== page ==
Air pollution derived from fossil fuel power plants caused over 8 million deaths in 2018, corresponding to 18% of overall deaths worldwide, according to new research from Harvard University, in collaboration with the University of Birmingham, the University of Leicester and University College London on Tuesday.
The research titled Global Mortality From Outdoor Fine Particle Pollution Generated by Fossil Fuel Combustion showed that deaths from fossil fuels are significantly higher than previously thought.
Regions with the highest concentrations of fossil fuel-related air pollution include Eastern North America, Europe and Southeast Asia, which also have the highest rates of mortality, according to the study.
The researchers found that globally, exposure to particulate matter from fossil fuel emissions accounted for 21.5% of total deaths in 2012, falling to 18% in 2018 due to tightening air quality measures in China.
"Often, when we discuss the dangers of fossil fuel combustion, it’s in the context of CO2 and climate change and overlook the potential health impact of the pollutants co-emitted with greenhouse gases,” Joel Schwartz, a professor of Environmental Epidemiology at the Harvard T.H. Chan School of Public Health (HSPH) said.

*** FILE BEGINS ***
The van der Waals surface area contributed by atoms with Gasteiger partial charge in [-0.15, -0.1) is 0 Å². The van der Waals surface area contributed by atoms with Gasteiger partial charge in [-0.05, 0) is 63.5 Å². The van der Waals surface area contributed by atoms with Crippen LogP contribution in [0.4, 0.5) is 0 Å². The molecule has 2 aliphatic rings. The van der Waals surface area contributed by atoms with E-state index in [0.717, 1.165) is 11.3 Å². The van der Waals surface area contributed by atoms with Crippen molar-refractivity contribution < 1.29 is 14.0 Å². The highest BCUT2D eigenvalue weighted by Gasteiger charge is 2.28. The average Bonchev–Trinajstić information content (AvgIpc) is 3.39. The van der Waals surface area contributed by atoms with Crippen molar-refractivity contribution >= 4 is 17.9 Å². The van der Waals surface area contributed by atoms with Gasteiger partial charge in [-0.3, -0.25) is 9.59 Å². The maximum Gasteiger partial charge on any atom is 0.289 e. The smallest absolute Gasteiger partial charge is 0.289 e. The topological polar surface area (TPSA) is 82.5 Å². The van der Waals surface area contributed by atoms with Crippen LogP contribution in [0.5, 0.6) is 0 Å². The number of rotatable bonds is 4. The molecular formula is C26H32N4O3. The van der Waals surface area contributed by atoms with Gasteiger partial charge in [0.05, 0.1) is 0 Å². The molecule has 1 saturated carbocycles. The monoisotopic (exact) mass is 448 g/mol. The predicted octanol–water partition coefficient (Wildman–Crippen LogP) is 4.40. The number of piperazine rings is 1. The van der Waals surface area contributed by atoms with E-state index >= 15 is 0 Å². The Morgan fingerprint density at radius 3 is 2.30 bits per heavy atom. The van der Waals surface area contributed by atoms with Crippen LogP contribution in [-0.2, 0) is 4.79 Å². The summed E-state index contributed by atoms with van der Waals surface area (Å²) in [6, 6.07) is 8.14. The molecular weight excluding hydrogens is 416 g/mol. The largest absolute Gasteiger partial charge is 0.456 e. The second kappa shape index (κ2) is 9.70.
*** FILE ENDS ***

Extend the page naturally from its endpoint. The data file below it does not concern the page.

"We hope that by quantifying the health consequences of fossil fuel combustion, we can send a clear message to policymakers and stakeholders of the benefits of a transition to alternative energy sources," Schwartz said.
The burning of fossil fuels, especially coal, petrol, and diesel, is a major source of airborne particulate matter (PM) and ground-level ozone, which have both been implicated as key contributors to the global burden of mortality and disease, the study pointed out.
The effects of CO2-driven climate change on human health and welfare are complex, ranging from a greater incidence of extreme weather events, more frequent storm-surge flooding, and increased risk of crop failure, the study warned.
By Nuran Erkul Kaya